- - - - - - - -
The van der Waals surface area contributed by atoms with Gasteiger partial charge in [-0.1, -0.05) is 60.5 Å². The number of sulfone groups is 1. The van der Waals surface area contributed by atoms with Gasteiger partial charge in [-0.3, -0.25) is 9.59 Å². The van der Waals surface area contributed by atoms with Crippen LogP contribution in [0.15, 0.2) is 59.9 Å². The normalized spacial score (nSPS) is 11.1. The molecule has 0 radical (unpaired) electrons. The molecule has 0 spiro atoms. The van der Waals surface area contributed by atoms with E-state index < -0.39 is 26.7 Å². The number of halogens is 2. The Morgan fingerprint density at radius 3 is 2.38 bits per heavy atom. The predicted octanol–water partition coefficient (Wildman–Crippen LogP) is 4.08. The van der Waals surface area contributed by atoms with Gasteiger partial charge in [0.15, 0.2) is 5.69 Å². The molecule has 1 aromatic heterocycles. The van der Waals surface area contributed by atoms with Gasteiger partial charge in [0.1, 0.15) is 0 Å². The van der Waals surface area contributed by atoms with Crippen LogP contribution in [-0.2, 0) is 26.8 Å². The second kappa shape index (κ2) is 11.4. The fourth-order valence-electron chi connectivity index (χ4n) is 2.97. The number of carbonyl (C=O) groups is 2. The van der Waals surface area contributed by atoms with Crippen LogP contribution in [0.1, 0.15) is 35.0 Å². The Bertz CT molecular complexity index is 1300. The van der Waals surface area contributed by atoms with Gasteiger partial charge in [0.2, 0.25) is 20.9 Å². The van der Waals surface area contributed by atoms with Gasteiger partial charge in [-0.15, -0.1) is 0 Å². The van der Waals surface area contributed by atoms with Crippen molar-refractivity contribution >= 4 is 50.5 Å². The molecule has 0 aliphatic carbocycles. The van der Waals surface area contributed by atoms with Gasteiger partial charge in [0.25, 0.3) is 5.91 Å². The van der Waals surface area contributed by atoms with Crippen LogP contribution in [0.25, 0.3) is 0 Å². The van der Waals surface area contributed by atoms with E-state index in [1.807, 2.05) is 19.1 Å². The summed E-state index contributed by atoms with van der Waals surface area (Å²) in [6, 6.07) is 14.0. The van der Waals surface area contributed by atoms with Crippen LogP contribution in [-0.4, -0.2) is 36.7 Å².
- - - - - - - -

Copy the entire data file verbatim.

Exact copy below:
The van der Waals surface area contributed by atoms with Gasteiger partial charge in [-0.1, -0.05) is 60.5 Å². The number of sulfone groups is 1. The van der Waals surface area contributed by atoms with Gasteiger partial charge in [-0.3, -0.25) is 9.59 Å². The van der Waals surface area contributed by atoms with Crippen LogP contribution in [0.15, 0.2) is 59.9 Å². The normalized spacial score (nSPS) is 11.1. The molecule has 0 radical (unpaired) electrons. The molecule has 0 spiro atoms. The van der Waals surface area contributed by atoms with E-state index < -0.39 is 26.7 Å². The number of halogens is 2. The Morgan fingerprint density at radius 3 is 2.38 bits per heavy atom. The predicted octanol–water partition coefficient (Wildman–Crippen LogP) is 4.08. The van der Waals surface area contributed by atoms with Gasteiger partial charge in [0.15, 0.2) is 5.69 Å². The molecule has 1 aromatic heterocycles. The van der Waals surface area contributed by atoms with Gasteiger partial charge in [0.1, 0.15) is 0 Å². The van der Waals surface area contributed by atoms with Crippen LogP contribution in [-0.2, 0) is 26.8 Å². The second kappa shape index (κ2) is 11.4. The fourth-order valence-electron chi connectivity index (χ4n) is 2.97. The number of carbonyl (C=O) groups is 2. The van der Waals surface area contributed by atoms with Crippen LogP contribution in [0.1, 0.15) is 35.0 Å². The Bertz CT molecular complexity index is 1300. The van der Waals surface area contributed by atoms with Gasteiger partial charge in [0.2, 0.25) is 20.9 Å². The van der Waals surface area contributed by atoms with Gasteiger partial charge in [-0.15, -0.1) is 0 Å². The van der Waals surface area contributed by atoms with Crippen molar-refractivity contribution >= 4 is 50.5 Å². The molecule has 0 aliphatic carbocycles. The van der Waals surface area contributed by atoms with Gasteiger partial charge in [0.25, 0.3) is 5.91 Å². The van der Waals surface area contributed by atoms with Crippen LogP contribution in [0.25, 0.3) is 0 Å². The van der Waals surface area contributed by atoms with E-state index in [1.807, 2.05) is 19.1 Å². The summed E-state index contributed by atoms with van der Waals surface area (Å²) in [6, 6.07) is 14.0. The van der Waals surface area contributed by atoms with Crippen LogP contribution in [-0.4, -0.2) is 36.7 Å².